Markets closed last week on a down note, breaking five straight weeks of gains as investors hedged their bets ahead of a pivotal Federal Reserve Open Market Committee Meeting. For the week, the S&P 500 lost 1.10%, the Dow dropped 0.87%, and the Nasdaq slid 0.33%.1
Some investors may want to review their portfolio to make sure they are not over exposed to risk. Recent developments in Europe and Ukraine have increased volatility to their currency and credit markets. While we remain constructive over the longer-term, one might want to reduce risk in the near term.
MARKET PAUSES & THE FED
After weeks of great performance, markets finally hit pause as investors declined to push markets higher ahead of a big week. Fed decisions have driven a lot of market activity in recent months and the upcoming FOMC meeting is highly anticipated. Analysts are poised to leap on any hint of Fed economists’ thinking about the state of the economy and the return to normalized monetary policy.
What will the Fed be looking for? Overall, clues that the U.S. economy is still on the path to sustainable, broad-based growth. So much of what the FOMC does comes down to interpretation and reading the tea leaves; Fed economists are accustomed to delving deeply into the data and making judgments based on cloudy and uncertain data.
One of the biggest variables in the Fed’s evaluation of the economy is the labor market. So far, most indicators show that the labor economy is improving, albeit modestly. The August jobs report was grim and showed that job creation slowed over the last three months. Worse, the labor force participation rate was a measly 62.8%, the lowest rate seen since the 1970s.2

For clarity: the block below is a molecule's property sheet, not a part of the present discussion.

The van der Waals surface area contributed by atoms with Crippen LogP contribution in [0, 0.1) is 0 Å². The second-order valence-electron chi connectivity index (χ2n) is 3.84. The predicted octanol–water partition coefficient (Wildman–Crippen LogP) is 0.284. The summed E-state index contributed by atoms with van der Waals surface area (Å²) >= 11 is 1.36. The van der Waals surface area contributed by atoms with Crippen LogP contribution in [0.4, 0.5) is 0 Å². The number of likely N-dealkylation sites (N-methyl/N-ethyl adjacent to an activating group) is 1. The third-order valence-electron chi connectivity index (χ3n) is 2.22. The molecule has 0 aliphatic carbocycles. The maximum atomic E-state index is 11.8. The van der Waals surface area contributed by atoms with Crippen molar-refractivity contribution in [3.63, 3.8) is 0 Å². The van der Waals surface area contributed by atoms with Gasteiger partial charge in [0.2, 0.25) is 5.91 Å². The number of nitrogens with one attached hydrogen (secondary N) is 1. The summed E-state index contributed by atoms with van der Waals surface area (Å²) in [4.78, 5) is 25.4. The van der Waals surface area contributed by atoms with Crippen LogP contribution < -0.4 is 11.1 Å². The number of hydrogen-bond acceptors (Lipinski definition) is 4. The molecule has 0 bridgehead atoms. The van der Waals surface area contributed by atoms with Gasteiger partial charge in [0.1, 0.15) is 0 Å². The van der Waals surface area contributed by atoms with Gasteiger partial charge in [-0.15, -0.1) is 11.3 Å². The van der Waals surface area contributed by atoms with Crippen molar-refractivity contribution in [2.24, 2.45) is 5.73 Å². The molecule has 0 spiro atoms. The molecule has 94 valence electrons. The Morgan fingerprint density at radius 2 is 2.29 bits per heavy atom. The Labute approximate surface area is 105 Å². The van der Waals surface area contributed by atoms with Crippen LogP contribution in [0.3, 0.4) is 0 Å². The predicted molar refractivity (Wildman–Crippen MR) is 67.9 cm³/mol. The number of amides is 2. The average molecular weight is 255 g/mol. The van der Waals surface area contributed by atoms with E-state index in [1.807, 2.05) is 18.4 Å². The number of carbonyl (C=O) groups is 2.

However, fresh research by a group of Fed economists suggests that declines in labor force participation since the financial crisis – often attributed to discouraged Americans who drop their job searches – may actually be due to the natural aging of the U.S. workforce as boomers move into retirement.3 If true, this means that the Fed may be able to discard some of their concerns about discouraged workers.
FED MEETING EXPECTATIONS
Digging a little deeper, the number of job openings in the U.S. ticked down slightly in July, but is still close to a 13-year high. On the other hand, the pace of hiring hasn’t kept up with job openings, indicating that workers may be struggling to retool for new jobs or that employers may not be offering competitive wages.4 Unfortunately, these are not problems that the Fed can solve, but economists need to factor these issues into their thinking to ensure that they don’t take away the training wheels too soon.
There are a couple of decisions that could come out of the FOMC meeting. (1) The Fed could decide to continue steadily trimming back bond purchases as they have at every meeting since the taper began in December. This decision would keep us on track for an October finish. (2) If the economic oracles show that the economy is doing well, the Fed could decide to accelerate the pace of its taper, ending its quantitative easing programs ahead of schedule. While doing so would be a huge vote of confidence for the economy, markets might react badly to the news that the party is ending early. (3) If economic prospects look uncertain, the Fed could decide to pause its taper, keeping bond purchases going until the end of the year.
Whatever decision comes out of the meeting, investors can expect some volatility as markets adjust to the news. Investors will also want to gauge the expected effects of a fresh round of sanctions against Russia, which many analysts worry will dampen growth in Europe.5 All told, it’ll be an informative week and we’ll keep you posted.
We are also watching the Scotland election this week very closely. If Scotland were to break away from the U.K, it could increase risk.
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